Thomas Hardy is one of the greats within the literary cannon that I have wanted to read for as long as I can remember. Despite this, the years have quickly passed, and I still had not read a single piece of his works. That is, until now.
One of the modules I have been studying for University this semester has been Four English Poets of the Twentieth Century, a module which included selected poems of Hardy’s. This module focused upon the way in which, although primarily viewed as a nineteenth century novelist, Hardy greatly contributed to the poetry world. Likewise, although remembered as a Victorian novelist, Hardy also lived into the twentieth century, resulting in a man often perceived as out of his time and place. However, that is a talk commanding its own discussion entirely.
After being inspired by Hardy’s poetry, I finally took the plunge into his novels. Albeit a strange choice, I decided to start with one of Hardy’s far lesser known novels, Two on a Tower. Let’s just say the absolutely stunning cover design on the Penguin English Library’s edition of this book may have greatly contributed to this decision…
Written in 1882, Two on a Tower follows the story of Lady Constantine, a respected member of the community who threatens to break all of the rules of society and social expectations by falling in love with Swithin St Cleeve, a man who is not only her inferior in social standing, but also her inferior in age. Swithin is a budding astronomer, and much of the backdrop to this story revolves around themes of the galaxy and astronomy.
I cannot express how much I loved the element of space and the galaxies within this novel! The way Hardy writes is so detailed and expressive without making the prose cluttered and difficult to read, and you can clearly see that Hardy is a man who deeply understood not only human lives and emotions, but also had a fantastic grasp on the world and the universe as a whole. I have recently been acquiring a much greater love for things involving space, and in recent discussions with my boyfriend I really could not wrap my limited brain around the very limitless and vastness of space. This is something Hardy explores through the astronomer Swithin, but puts much more eloquently than I ever could. After Lady Constantine and Swithin have observed the stars within the tower that sustains the growth of their love, Hardy writes:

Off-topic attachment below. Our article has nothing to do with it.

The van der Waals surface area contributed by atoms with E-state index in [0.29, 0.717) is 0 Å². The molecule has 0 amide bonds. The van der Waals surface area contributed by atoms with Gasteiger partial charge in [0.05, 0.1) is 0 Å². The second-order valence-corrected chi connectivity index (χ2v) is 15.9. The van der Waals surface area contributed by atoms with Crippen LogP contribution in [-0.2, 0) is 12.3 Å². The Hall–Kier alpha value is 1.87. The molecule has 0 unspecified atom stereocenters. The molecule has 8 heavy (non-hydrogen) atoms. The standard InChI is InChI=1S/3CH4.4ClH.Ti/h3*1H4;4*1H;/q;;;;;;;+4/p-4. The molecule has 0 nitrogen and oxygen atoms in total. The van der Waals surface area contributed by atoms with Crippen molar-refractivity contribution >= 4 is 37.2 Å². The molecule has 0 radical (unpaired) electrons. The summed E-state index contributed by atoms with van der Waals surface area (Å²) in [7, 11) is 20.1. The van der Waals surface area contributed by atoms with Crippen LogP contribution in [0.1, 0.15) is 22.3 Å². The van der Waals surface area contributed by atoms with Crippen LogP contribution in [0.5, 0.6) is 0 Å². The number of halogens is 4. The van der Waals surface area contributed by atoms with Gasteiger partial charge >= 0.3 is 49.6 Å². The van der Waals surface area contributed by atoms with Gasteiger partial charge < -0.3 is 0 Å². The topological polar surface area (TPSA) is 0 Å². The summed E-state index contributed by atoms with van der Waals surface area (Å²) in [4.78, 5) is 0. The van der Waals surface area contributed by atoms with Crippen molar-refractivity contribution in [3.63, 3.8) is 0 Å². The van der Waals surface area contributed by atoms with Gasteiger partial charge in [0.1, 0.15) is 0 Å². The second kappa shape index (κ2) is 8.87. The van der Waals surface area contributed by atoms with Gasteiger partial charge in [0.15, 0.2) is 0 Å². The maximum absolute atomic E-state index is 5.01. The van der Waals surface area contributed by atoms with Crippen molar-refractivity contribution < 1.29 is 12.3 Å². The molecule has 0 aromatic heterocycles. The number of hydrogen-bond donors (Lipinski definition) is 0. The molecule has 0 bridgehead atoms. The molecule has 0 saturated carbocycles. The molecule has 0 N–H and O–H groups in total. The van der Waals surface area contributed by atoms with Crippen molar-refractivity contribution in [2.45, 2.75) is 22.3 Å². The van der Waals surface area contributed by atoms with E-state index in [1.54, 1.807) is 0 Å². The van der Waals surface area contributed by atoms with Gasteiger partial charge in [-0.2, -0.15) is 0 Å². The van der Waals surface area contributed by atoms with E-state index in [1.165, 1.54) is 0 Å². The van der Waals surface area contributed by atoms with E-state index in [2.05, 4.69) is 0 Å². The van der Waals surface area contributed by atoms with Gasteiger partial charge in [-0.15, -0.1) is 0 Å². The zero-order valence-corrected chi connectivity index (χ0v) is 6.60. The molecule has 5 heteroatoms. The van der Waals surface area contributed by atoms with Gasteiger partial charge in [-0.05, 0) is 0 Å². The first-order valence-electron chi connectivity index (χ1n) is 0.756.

‘Having got closer to immensity than their fellow-creatures, they saw at once its beauty and its frightfulness. They more and more felt the contrast between their own tiny magnitudes and those among which they had recklessly plunged, till they were oppressed with the presence of a vastness they could not cope with even as an idea, and which hung about them like a nightmare.’
The idea that the universe is so vast and of such a magnitude, alongside the juxtaposition of the ‘beauty’ which is so awe inspiring, but the ‘frightfulness’ and oppression of something so vast that it cannot be contained or explored, is something that is so entirely mind blowing! This is especially so considering that all these years later, and the study of astronomy is still so astoundingly limited in contrast with the magnitude of unknown aspects of space and the galaxies. How Hardy could fathom such ideas and thoughts in a time still learning in astronomical aspects, seems so crazily intelligent and progressive for its time period. It instilled in me a similar sense of amazement which I experienced after reading Wells’s The War of the Worlds.
Hardy’s fantastic prose is not solely limited to the topic of space, and shines through brilliantly in respect of the study of people. The social commentary he makes on the constraints of society, class and gender, especially where Lady Constantine is concerned, were extremely enjoyable to read. Hardy’s work is incredibly astute regarding a woman’s place in society. As the novel progressed, and the lovers faced various threats from the world outside the safety of their astronomy tower (threats which will be kept silent as I do not want to spoil the plot!), I felt invested in their life and had to keep reading to know how it would conclude, even whilst knowing that Hardy has a penchant for tragic endings.
My main issue with the novel would have to be the character of Swithin. His characterization is done well, with Swithin built up as a man wholly devoted to his studies of space, remaining largely naive in the art of love. Yet as soon as Lady Constantine’s feelings become visible to him, Swithin apparently also falls deeply in love, something that appears not only out of character, but also feels perhaps not completely wholehearted. Of course, Hardy may have intended for this to be the reader’s response, but for me, apart from a few select instances, I found it hard to commit totally into Swithin’s apparent devotion.
Although much shorter in comparison to some of his other novels, I feel Two on a Tower is a well accomplished, perhaps overlooked, novel. I found both the plot and the writing style enjoyable, so much so that Hardy actually reminded me of one of my favourite authors of all time – Dickens! Whilst Hardy’s descriptive work focus upon rural images, in contrast to Dickens’s more typical cityscapes, both writers are capable of producing provoking images, without becoming formulaic or monotonous. I would recommend this novel not only to already established fans of Hardy, but likewise to newer ones wishing to experience his work in perhaps a slightly shorter form. If you are a fan of classics, combined with scientific plotlines, then this book could be for you.
Publisher: Penguin Classics